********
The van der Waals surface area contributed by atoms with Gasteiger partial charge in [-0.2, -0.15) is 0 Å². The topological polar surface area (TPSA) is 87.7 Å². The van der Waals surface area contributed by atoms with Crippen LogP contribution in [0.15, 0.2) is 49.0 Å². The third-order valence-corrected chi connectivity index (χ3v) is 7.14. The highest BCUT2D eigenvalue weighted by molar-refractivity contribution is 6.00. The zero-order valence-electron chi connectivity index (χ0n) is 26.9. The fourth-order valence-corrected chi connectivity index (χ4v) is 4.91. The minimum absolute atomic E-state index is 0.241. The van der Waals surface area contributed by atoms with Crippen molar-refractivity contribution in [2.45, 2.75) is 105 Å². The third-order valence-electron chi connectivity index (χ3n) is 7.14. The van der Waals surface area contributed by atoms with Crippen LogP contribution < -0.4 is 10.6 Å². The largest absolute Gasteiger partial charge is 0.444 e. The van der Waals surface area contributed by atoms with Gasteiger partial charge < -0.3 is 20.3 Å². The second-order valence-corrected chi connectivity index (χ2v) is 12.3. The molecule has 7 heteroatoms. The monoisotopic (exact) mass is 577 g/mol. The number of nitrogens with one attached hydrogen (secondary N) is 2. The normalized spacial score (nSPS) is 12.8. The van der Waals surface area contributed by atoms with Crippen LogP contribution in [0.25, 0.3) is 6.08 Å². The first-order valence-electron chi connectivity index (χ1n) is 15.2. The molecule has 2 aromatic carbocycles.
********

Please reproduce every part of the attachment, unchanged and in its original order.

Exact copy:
The van der Waals surface area contributed by atoms with Gasteiger partial charge in [-0.2, -0.15) is 0 Å². The topological polar surface area (TPSA) is 87.7 Å². The van der Waals surface area contributed by atoms with Crippen LogP contribution in [0.15, 0.2) is 49.0 Å². The third-order valence-corrected chi connectivity index (χ3v) is 7.14. The highest BCUT2D eigenvalue weighted by molar-refractivity contribution is 6.00. The zero-order valence-electron chi connectivity index (χ0n) is 26.9. The fourth-order valence-corrected chi connectivity index (χ4v) is 4.91. The minimum absolute atomic E-state index is 0.241. The van der Waals surface area contributed by atoms with Crippen molar-refractivity contribution in [2.45, 2.75) is 105 Å². The third-order valence-electron chi connectivity index (χ3n) is 7.14. The van der Waals surface area contributed by atoms with Crippen LogP contribution < -0.4 is 10.6 Å². The largest absolute Gasteiger partial charge is 0.444 e. The van der Waals surface area contributed by atoms with Gasteiger partial charge < -0.3 is 20.3 Å². The second-order valence-corrected chi connectivity index (χ2v) is 12.3. The molecule has 7 heteroatoms. The monoisotopic (exact) mass is 577 g/mol. The number of nitrogens with one attached hydrogen (secondary N) is 2. The normalized spacial score (nSPS) is 12.8. The van der Waals surface area contributed by atoms with Crippen LogP contribution in [0.25, 0.3) is 6.08 Å². The first-order valence-electron chi connectivity index (χ1n) is 15.2. The molecule has 2 aromatic carbocycles.